When we met with Puerto Rico Governor Ricardo Rossello, who was elected last November, he gave a shocking take on the Zika hype.
Governor Ricardo Rosello: If we were have a humanitarian crisis, I would be the first one to be arguing about that. The reality is that that narrative was certainly overblown.
Rossello told us that narrative had something to do with the serious fiscal crisis Puerto Rico has been fighting in recent years. Some saw Zika, he says, as a way to get precious funds from US taxpayers. If that was the goal, it worked. Of 1.6 billion tax dollars the US devoted to the Zika fight, the CDC says more than 47 million dollars was sent to Puerto Rico.
Governor Ricardo Rossello: I think it was a narrative that was trying to build up also, that we can get some additional funding for Puerto Rico. The reality is, I think it came back to bite us, because if you establish that narrative and
Sharyl Attkisson: You lost tourism.
Governor Ricardo Rossello: We lost tourism.
In all, it's estimated Puerto Rico lost 100 million dollars in hotel room revenue in 2016 due to the Zika scare. Another 100 million when you factor in lost food, beverage, and excursions. Rodrigo Masses leads a nonprofit association of Puerto Rico's manufacturers and service industries.
Rodrigo Masses: I personally don't know anyone with Zika. And I don't know anyone who knows somebody with Zika. So, we believe that the propaganda was extremely, extremely damaging, and create hundreds of millions of dollars of loss, last year.
Taxi driver Josua De Diego is one of the many who felt the pain.
Josua De Diego: If you have a bad economy, then you create a crisis that affects the only thing that's working on the island so it's not very intelligent.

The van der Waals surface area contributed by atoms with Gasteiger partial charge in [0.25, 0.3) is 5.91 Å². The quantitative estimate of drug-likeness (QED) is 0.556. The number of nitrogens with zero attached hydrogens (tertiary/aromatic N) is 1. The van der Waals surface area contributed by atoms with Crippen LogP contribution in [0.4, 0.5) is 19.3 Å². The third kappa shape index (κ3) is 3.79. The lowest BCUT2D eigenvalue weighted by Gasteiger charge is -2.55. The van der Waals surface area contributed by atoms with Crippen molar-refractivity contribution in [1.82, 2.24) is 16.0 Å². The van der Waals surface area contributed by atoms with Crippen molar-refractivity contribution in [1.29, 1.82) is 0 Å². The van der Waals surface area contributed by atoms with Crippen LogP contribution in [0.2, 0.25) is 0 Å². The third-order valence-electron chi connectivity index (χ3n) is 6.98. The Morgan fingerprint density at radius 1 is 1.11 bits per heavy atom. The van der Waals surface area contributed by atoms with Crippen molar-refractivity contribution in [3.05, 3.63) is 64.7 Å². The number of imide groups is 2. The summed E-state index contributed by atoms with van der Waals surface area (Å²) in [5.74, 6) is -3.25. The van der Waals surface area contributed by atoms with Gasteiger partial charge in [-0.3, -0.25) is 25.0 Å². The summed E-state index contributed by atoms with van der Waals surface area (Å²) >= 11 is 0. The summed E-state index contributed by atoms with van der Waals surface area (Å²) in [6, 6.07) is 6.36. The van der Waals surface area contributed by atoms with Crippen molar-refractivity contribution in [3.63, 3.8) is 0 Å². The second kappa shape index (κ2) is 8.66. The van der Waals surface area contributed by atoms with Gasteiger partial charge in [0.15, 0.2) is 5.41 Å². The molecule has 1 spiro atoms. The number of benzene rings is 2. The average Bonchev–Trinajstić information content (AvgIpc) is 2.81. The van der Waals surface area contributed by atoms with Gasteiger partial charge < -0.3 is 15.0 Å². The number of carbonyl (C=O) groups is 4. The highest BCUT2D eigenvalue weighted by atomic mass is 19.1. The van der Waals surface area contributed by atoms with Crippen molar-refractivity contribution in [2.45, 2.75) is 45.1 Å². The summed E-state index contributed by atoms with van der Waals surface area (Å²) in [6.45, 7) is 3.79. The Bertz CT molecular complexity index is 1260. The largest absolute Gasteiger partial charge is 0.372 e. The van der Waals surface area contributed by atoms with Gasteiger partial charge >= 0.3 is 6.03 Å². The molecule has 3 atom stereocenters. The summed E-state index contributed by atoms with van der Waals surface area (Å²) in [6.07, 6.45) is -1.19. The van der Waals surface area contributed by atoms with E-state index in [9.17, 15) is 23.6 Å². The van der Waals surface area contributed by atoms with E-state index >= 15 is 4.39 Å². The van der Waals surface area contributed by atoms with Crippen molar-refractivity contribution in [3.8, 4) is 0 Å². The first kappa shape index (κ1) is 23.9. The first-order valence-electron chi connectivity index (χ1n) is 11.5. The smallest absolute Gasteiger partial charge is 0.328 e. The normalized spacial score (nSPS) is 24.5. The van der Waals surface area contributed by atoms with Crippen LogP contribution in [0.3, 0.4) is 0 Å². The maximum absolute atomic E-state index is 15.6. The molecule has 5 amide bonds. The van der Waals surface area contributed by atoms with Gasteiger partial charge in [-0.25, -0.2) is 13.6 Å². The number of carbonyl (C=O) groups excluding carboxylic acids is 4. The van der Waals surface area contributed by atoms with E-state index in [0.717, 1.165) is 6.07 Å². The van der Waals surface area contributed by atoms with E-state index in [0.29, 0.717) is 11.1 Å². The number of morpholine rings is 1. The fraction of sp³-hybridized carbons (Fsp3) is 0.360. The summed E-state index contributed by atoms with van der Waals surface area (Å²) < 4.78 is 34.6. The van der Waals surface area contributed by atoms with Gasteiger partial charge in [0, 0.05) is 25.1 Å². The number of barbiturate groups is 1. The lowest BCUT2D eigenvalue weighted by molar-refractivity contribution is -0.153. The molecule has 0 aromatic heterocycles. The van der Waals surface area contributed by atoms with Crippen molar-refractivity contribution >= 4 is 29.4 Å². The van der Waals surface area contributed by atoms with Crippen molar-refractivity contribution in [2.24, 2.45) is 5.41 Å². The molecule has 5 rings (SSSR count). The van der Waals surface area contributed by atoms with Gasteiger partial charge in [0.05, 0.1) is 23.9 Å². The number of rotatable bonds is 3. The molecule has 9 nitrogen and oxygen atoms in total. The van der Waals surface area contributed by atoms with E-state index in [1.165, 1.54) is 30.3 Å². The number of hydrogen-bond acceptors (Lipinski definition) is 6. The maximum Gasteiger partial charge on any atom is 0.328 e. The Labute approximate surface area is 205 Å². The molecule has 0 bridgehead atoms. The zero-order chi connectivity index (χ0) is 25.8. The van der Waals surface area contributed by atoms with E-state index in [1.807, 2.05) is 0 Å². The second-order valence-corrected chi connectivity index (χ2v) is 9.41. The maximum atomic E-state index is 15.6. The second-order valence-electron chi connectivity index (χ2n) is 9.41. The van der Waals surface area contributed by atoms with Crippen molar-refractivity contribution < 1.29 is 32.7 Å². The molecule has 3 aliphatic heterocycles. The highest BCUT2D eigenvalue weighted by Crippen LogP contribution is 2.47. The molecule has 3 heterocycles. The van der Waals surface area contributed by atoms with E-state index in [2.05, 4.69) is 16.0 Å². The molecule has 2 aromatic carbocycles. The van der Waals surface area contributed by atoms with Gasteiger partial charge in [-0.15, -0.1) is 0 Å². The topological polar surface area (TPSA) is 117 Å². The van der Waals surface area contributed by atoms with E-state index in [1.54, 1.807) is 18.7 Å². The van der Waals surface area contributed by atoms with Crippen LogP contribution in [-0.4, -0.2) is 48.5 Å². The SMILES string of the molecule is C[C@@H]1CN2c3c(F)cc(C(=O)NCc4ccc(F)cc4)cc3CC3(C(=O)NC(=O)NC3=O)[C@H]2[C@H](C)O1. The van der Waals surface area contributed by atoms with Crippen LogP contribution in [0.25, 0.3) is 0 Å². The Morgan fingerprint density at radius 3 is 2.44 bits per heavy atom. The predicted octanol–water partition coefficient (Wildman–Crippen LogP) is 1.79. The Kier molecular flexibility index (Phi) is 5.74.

Sharyl Attkisson: CDC declined our requests for an on-camera interview to talk about why its projections were so far off and other Zika related issues. An agency spokesman issued a statement saying in part: Mosquito-borne disease outbreaks are difficult to predict and It is too soon to assess the final accuracy of the modeling estimates for Puerto Rico or the effectiveness of prevention efforts. Just this past spring, Puerto Rico declared its Zika crisis over. CDC and some US doctors are still warning pregnant women to stay away.
Tourist: We're here for my brother in law's wedding and my wife and my sister-in-law did not travel here because they're both trying to get pregnant and were fearful of the Zika virus.
Sharyl Attkisson: Do you think the Zika crisis is over?
Rick Newman: I believe it's over. I think it was over before it really started.
Sharyl Attkisson: We have talked to those in the tourism industry and just ordinary people who feel like this whole thing was really overblown.
Dr. Alberto de la Vega: It wasn't. It wasn't overblown. I can show you patients whose kids were born with Zika and they'll have to live with that forever. And to them, this was under-blown.
Puerto Rico did not provide an accounting when we asked how it spent the Zika millions provided by US taxpayers.